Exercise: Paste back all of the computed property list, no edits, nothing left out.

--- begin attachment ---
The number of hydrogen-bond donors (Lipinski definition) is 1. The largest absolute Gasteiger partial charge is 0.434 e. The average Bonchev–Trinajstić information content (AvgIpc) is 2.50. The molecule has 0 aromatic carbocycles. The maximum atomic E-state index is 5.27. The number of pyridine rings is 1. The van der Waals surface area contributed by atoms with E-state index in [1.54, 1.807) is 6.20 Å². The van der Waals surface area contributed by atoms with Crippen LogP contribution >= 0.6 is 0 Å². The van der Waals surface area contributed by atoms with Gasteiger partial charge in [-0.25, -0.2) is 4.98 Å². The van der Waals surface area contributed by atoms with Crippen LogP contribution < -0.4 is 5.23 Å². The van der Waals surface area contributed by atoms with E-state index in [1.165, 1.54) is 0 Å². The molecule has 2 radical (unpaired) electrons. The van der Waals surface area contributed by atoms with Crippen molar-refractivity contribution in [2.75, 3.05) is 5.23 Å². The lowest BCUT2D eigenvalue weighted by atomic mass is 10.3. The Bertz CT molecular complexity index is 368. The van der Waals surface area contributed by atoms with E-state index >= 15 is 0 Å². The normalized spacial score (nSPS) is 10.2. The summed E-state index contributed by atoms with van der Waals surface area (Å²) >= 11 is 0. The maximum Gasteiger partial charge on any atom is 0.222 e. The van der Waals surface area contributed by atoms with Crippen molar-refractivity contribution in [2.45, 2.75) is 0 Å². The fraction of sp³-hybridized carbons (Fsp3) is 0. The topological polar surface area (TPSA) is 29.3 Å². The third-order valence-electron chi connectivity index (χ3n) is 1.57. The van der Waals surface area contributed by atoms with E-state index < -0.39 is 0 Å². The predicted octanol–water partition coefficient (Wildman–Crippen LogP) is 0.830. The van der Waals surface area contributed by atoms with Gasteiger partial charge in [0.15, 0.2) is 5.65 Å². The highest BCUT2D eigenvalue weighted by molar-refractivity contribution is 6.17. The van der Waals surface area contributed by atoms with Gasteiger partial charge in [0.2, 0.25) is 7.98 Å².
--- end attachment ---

The number of hydrogen-bond donors (Lipinski definition) is 1. The largest absolute Gasteiger partial charge is 0.434 e. The average Bonchev–Trinajstić information content (AvgIpc) is 2.50. The molecule has 0 aromatic carbocycles. The maximum atomic E-state index is 5.27. The number of pyridine rings is 1. The van der Waals surface area contributed by atoms with E-state index in [1.54, 1.807) is 6.20 Å². The van der Waals surface area contributed by atoms with Crippen LogP contribution >= 0.6 is 0 Å². The van der Waals surface area contributed by atoms with Gasteiger partial charge in [-0.25, -0.2) is 4.98 Å². The van der Waals surface area contributed by atoms with Crippen LogP contribution < -0.4 is 5.23 Å². The van der Waals surface area contributed by atoms with E-state index in [1.165, 1.54) is 0 Å². The molecule has 2 radical (unpaired) electrons. The van der Waals surface area contributed by atoms with Crippen molar-refractivity contribution in [2.75, 3.05) is 5.23 Å². The lowest BCUT2D eigenvalue weighted by atomic mass is 10.3. The Bertz CT molecular complexity index is 368. The van der Waals surface area contributed by atoms with E-state index >= 15 is 0 Å². The normalized spacial score (nSPS) is 10.2. The summed E-state index contributed by atoms with van der Waals surface area (Å²) >= 11 is 0. The maximum Gasteiger partial charge on any atom is 0.222 e. The van der Waals surface area contributed by atoms with Crippen molar-refractivity contribution in [2.45, 2.75) is 0 Å². The fraction of sp³-hybridized carbons (Fsp3) is 0. The topological polar surface area (TPSA) is 29.3 Å². The third-order valence-electron chi connectivity index (χ3n) is 1.57. The van der Waals surface area contributed by atoms with E-state index < -0.39 is 0 Å². The predicted octanol–water partition coefficient (Wildman–Crippen LogP) is 0.830. The van der Waals surface area contributed by atoms with Gasteiger partial charge in [0.15, 0.2) is 5.65 Å². The highest BCUT2D eigenvalue weighted by molar-refractivity contribution is 6.17. The van der Waals surface area contributed by atoms with Gasteiger partial charge in [0.2, 0.25) is 7.98 Å².